Regulators don’t always find it easy to spell out their views in straightforward terms – we’re left to read between the lines. So it appears to be with the Financial Conduct Authority’s publication this week of proposals to address the inherent liquidity flaws in open-ended property funds. Though the regulator stops short of saying so, its suggestions amount to a warning to steer clear.
Such a stark message would be hugely controversial, of course, and the FCA seems to have found a different way to get its thinking across. Rather than some sort of heavy-handed ban on open-ended property funds, the regulator is instead suggesting reforms that will drive the vast majority of investors elsewhere – most obviously into investment companies.
The regulator is, of course, right to be concerned. An open-ended fund invested in an asset as illiquid as property is bound to run into problems sooner or later. When too many investors want their money out, the manager faces the unpalatable options of a fire-sale of assets or a temporary suspension of withdrawals. Unfortunately, the property fund sector has found itself facing exactly this problem with remarkable regularity in recent years.
The FCA’s suggested remedy is that investors should be required to give 180 days’ notice when they want to take money out of an open-ended property fund. The idea is that such a period would give the manager enough time to arrange an orderly sale of assets where necessary – or for the immediate impacts of a market shock to dissipate.
So far, so sensible. But if the proposal goes ahead, why would any investor ever consider an open-ended fund? Effectively, they would be signing up for a fund with a built-in lock-in period, rather than the possibility of a bar on withdrawals in extreme circumstances. There is also the unpalatable possibility of such funds falling foul of the eligibility criteria for inclusion in tax-free individual savings accounts (Isas) because of such a notice requirement.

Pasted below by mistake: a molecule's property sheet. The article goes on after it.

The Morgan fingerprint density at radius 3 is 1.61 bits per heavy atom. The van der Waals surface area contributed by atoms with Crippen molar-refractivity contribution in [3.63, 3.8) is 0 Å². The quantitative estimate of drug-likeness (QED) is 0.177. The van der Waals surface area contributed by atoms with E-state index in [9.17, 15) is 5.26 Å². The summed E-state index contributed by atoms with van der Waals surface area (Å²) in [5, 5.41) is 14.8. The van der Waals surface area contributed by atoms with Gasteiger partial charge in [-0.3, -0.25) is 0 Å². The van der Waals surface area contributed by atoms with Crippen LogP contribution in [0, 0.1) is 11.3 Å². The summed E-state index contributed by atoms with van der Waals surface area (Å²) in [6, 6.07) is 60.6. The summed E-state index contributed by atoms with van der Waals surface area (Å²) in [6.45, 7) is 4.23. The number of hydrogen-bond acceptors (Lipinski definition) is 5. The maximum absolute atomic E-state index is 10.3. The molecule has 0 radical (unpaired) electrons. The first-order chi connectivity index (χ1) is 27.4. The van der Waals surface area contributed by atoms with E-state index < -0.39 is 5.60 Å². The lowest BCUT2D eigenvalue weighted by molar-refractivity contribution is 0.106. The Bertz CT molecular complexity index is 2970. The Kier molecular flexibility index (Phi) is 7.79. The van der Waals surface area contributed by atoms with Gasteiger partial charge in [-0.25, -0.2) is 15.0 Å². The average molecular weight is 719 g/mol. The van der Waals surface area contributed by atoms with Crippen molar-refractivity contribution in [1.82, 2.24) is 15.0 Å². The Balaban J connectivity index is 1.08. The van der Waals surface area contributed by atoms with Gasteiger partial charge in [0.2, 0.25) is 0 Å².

It is not as if investors do not have a perfectly good alternative to an open-ended property fund. The structure of a closed-ended fund heads off the liquidity mismatch issue. Whatever the prevailing market circumstances, investors in an investment company who want out can get out simply by selling their shares in the fund on the open market. The underlying portfolio is completely unaffected.
Leading financial advisers have reacted to the FCA’s proposals in recent days with something of a shrug of the shoulders. Their view appears to be that if the regulator wants to head in this direction, they will simply stop recommending open-ended property funds to their clients. Investment companies will take their place at the top of advisers’ buy lists for property exposure.
One rather suspects this is the outcome that the FCA is hoping for. It has no desire for a full-blooded confrontation with open-ended property fund managers and has therefore stopped short of more draconian measures. But it doesn’t need that kind of showdown – these latest proposals effectively sound the death knell for open-ended property investment in any case.